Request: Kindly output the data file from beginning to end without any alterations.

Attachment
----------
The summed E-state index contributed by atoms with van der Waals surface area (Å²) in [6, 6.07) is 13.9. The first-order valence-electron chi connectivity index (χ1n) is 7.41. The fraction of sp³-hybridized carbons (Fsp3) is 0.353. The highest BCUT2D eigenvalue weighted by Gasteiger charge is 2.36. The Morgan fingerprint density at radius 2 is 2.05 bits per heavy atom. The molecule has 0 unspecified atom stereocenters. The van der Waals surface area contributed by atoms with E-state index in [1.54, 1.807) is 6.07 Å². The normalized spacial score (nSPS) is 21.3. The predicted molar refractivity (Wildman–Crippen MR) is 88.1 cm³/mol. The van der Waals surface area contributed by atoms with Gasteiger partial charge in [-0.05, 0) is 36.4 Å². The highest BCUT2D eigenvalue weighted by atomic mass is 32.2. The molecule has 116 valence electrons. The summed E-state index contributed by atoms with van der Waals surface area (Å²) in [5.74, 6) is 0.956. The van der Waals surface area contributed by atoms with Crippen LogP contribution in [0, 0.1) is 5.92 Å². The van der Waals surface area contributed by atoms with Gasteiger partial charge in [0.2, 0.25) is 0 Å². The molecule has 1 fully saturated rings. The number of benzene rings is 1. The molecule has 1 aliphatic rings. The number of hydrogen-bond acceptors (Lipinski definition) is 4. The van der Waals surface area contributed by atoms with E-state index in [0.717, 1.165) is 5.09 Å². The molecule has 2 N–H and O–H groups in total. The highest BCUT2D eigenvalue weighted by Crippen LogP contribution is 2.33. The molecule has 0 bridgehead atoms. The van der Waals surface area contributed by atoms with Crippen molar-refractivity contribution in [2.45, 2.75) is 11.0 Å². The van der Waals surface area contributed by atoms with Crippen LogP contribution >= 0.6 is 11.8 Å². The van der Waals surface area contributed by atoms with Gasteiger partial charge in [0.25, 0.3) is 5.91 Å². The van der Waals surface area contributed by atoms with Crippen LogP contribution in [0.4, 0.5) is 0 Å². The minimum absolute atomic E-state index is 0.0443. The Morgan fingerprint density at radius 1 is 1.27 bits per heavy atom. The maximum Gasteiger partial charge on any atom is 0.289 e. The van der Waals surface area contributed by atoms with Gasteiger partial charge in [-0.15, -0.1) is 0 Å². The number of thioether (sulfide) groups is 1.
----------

The summed E-state index contributed by atoms with van der Waals surface area (Å²) in [6, 6.07) is 13.9. The first-order valence-electron chi connectivity index (χ1n) is 7.41. The fraction of sp³-hybridized carbons (Fsp3) is 0.353. The highest BCUT2D eigenvalue weighted by Gasteiger charge is 2.36. The Morgan fingerprint density at radius 2 is 2.05 bits per heavy atom. The molecule has 0 unspecified atom stereocenters. The van der Waals surface area contributed by atoms with E-state index in [1.54, 1.807) is 6.07 Å². The normalized spacial score (nSPS) is 21.3. The predicted molar refractivity (Wildman–Crippen MR) is 88.1 cm³/mol. The van der Waals surface area contributed by atoms with Gasteiger partial charge in [-0.05, 0) is 36.4 Å². The highest BCUT2D eigenvalue weighted by atomic mass is 32.2. The molecule has 116 valence electrons. The summed E-state index contributed by atoms with van der Waals surface area (Å²) in [5.74, 6) is 0.956. The van der Waals surface area contributed by atoms with Crippen LogP contribution in [0, 0.1) is 5.92 Å². The van der Waals surface area contributed by atoms with Gasteiger partial charge in [0.2, 0.25) is 0 Å². The molecule has 1 fully saturated rings. The number of benzene rings is 1. The molecule has 1 aliphatic rings. The number of hydrogen-bond acceptors (Lipinski definition) is 4. The van der Waals surface area contributed by atoms with E-state index in [0.717, 1.165) is 5.09 Å². The molecule has 2 N–H and O–H groups in total. The highest BCUT2D eigenvalue weighted by Crippen LogP contribution is 2.33. The molecule has 0 bridgehead atoms. The van der Waals surface area contributed by atoms with Crippen molar-refractivity contribution in [2.45, 2.75) is 11.0 Å². The van der Waals surface area contributed by atoms with Crippen LogP contribution >= 0.6 is 11.8 Å². The van der Waals surface area contributed by atoms with Gasteiger partial charge in [0.25, 0.3) is 5.91 Å². The van der Waals surface area contributed by atoms with Crippen LogP contribution in [0.4, 0.5) is 0 Å². The minimum absolute atomic E-state index is 0.0443. The Morgan fingerprint density at radius 1 is 1.27 bits per heavy atom. The maximum Gasteiger partial charge on any atom is 0.289 e. The van der Waals surface area contributed by atoms with Gasteiger partial charge in [-0.15, -0.1) is 0 Å². The number of thioether (sulfide) groups is 1.